Icerde liberally borrows plot devices from both versions but makes the story entirely its own by bundling in the unshakable love of family, a relentless fight for justice and a willingness to sacrifice so that good can win over evil. It provides meaningful justifications for why one can choose to change with the right impetus, while the two main representative characters for good (Sarp) and evil (Celal Baba) remain incorruptible in their convictions. With more than 5,000 minutes of television to tell the story, Icerde is a Turkish masterpiece.
Yusuf, Celal, Fusun & the Yilmaz Brothers
Sarp, the top ranking police cadet of his graduating year, is picked by Yusuf, the director of the organized crime division, to infiltrate the gang led by Celal Baba. Yusuf and Celal are archrivals since the yester years, but Celal has proven to be a slippery eel, able to sidestep the law while always leaving Yusuf a step behind. Sarp’s father Metin was a hitman for Celal, but Metin had died in prison without betraying Celal. This left Fusun, his wife, ashamed and also broken, as Celal had bought Metin’s silence by kidnapping his two-year-old younger son Umut. Umut had been picked up by a crook in Celal’s network while Umut and Sarp had been playing hide and seek. Later, the family had been led to believe that Umut was killed, leaving Sarp to wallow in guilt even though he was a young child when it happened, and Fusun to remain under a constant cloud of sadness. She keeps Umut (meaning Hope) alive by naming her restaurant after him and holding onto memorabilia that keeps his presence alive in their lives.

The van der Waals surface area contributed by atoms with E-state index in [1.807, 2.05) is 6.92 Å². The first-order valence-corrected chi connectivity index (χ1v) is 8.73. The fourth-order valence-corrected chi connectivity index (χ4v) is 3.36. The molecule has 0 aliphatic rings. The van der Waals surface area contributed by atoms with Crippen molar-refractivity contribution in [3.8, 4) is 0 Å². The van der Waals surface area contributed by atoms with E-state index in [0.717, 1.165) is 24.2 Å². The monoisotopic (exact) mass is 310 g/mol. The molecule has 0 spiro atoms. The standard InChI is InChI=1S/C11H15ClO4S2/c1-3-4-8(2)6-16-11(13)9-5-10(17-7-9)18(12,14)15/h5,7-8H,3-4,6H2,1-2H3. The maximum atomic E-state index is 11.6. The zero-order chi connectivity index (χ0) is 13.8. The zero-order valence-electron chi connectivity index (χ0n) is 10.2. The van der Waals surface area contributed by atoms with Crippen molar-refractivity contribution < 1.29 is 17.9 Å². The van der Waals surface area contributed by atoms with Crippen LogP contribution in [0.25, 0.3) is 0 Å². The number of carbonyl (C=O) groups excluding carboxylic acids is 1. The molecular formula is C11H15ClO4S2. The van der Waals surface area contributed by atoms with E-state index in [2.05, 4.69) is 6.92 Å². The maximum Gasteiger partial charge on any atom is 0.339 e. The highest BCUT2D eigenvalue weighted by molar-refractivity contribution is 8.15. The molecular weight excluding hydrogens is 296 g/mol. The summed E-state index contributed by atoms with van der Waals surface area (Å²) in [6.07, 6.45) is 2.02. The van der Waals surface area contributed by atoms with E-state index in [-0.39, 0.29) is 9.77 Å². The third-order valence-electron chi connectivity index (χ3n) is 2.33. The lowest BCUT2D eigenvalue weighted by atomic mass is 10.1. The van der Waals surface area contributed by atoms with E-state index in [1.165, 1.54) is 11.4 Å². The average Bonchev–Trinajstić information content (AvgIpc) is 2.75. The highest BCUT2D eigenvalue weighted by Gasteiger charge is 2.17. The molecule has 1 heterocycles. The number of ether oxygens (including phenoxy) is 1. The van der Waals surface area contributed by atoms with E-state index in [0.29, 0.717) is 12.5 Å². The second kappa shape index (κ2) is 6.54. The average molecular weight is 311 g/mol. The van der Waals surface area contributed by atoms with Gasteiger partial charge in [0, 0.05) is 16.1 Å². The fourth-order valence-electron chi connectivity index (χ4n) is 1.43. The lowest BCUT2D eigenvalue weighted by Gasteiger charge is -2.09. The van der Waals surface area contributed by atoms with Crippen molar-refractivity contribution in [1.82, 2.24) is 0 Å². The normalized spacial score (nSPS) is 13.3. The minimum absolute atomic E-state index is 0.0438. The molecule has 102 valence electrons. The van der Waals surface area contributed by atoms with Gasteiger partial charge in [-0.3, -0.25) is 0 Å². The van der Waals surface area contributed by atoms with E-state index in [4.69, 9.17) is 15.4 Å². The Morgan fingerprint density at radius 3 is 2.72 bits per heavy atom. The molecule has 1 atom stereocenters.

Sarp has been haunted by his little brother’s memory for much of his years, and when Yusuf hands him the chance to infiltrate Celal’s syndicate by using his father’s name as the reason for going rogue, it appeals to his sense of justice and perhaps his need to cleanse his family name. At the risk of alienating his mother, who has worked hard to raise him with love and a strong moral compass, he goes to prison for a year without letting her understand about the nature of his mission. As an inmate, he ingratiates himself with Celal’s cronies who had been friends with Metin, showcasing his superior fighting skills and cleverness in navigating prison life. Alyanak, a known double-crossing weasel who hangs on at the periphery of Celal’s world, inducts Sarp into Celal’s crime den where he quickly learns to gain and maintain Celal’s favor.